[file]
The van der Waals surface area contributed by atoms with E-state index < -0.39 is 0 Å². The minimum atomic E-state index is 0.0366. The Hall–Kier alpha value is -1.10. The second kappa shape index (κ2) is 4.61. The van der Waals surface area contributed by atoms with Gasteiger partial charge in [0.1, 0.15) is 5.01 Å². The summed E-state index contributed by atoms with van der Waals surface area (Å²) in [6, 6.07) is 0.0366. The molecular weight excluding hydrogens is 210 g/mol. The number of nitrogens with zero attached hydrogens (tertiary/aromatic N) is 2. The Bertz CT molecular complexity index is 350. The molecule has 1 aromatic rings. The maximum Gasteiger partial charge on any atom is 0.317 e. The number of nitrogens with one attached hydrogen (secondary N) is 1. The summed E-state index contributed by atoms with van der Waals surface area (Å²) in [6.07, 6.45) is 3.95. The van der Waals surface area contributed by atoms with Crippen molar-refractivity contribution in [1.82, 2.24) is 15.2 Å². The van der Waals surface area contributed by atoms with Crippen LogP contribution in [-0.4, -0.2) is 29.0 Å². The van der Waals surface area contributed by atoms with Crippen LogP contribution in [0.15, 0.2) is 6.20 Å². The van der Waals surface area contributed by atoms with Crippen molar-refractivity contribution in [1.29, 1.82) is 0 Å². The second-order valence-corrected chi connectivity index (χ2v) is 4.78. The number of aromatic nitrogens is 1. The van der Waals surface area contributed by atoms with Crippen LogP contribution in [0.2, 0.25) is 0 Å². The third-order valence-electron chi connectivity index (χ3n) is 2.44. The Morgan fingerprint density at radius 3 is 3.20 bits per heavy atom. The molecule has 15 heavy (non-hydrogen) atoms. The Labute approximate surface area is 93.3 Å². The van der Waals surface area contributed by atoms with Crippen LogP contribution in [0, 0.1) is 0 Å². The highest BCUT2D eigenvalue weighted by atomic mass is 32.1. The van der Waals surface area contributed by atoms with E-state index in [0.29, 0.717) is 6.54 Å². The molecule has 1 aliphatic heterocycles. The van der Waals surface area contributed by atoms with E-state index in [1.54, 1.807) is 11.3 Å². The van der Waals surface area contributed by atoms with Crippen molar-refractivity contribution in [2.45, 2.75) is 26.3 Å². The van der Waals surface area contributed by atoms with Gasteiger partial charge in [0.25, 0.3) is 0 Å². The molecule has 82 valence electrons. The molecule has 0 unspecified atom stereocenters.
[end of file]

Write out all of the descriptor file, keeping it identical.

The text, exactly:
The van der Waals surface area contributed by atoms with E-state index < -0.39 is 0 Å². The minimum atomic E-state index is 0.0366. The Hall–Kier alpha value is -1.10. The second kappa shape index (κ2) is 4.61. The van der Waals surface area contributed by atoms with Gasteiger partial charge in [0.1, 0.15) is 5.01 Å². The summed E-state index contributed by atoms with van der Waals surface area (Å²) in [6, 6.07) is 0.0366. The molecular weight excluding hydrogens is 210 g/mol. The number of nitrogens with zero attached hydrogens (tertiary/aromatic N) is 2. The Bertz CT molecular complexity index is 350. The molecule has 1 aromatic rings. The maximum Gasteiger partial charge on any atom is 0.317 e. The number of nitrogens with one attached hydrogen (secondary N) is 1. The summed E-state index contributed by atoms with van der Waals surface area (Å²) in [6.07, 6.45) is 3.95. The van der Waals surface area contributed by atoms with Crippen molar-refractivity contribution in [1.82, 2.24) is 15.2 Å². The van der Waals surface area contributed by atoms with Crippen LogP contribution in [-0.4, -0.2) is 29.0 Å². The van der Waals surface area contributed by atoms with Crippen LogP contribution in [0.15, 0.2) is 6.20 Å². The van der Waals surface area contributed by atoms with Crippen molar-refractivity contribution in [1.29, 1.82) is 0 Å². The second-order valence-corrected chi connectivity index (χ2v) is 4.78. The number of aromatic nitrogens is 1. The van der Waals surface area contributed by atoms with Crippen LogP contribution in [0.2, 0.25) is 0 Å². The third-order valence-electron chi connectivity index (χ3n) is 2.44. The Morgan fingerprint density at radius 3 is 3.20 bits per heavy atom. The molecule has 15 heavy (non-hydrogen) atoms. The Labute approximate surface area is 93.3 Å². The van der Waals surface area contributed by atoms with Crippen LogP contribution in [0, 0.1) is 0 Å². The highest BCUT2D eigenvalue weighted by atomic mass is 32.1. The van der Waals surface area contributed by atoms with E-state index in [0.29, 0.717) is 6.54 Å². The molecule has 1 aliphatic heterocycles. The van der Waals surface area contributed by atoms with E-state index in [1.54, 1.807) is 11.3 Å². The van der Waals surface area contributed by atoms with Crippen molar-refractivity contribution in [2.45, 2.75) is 26.3 Å². The van der Waals surface area contributed by atoms with Gasteiger partial charge in [0.25, 0.3) is 0 Å². The molecule has 82 valence electrons. The molecule has 0 unspecified atom stereocenters.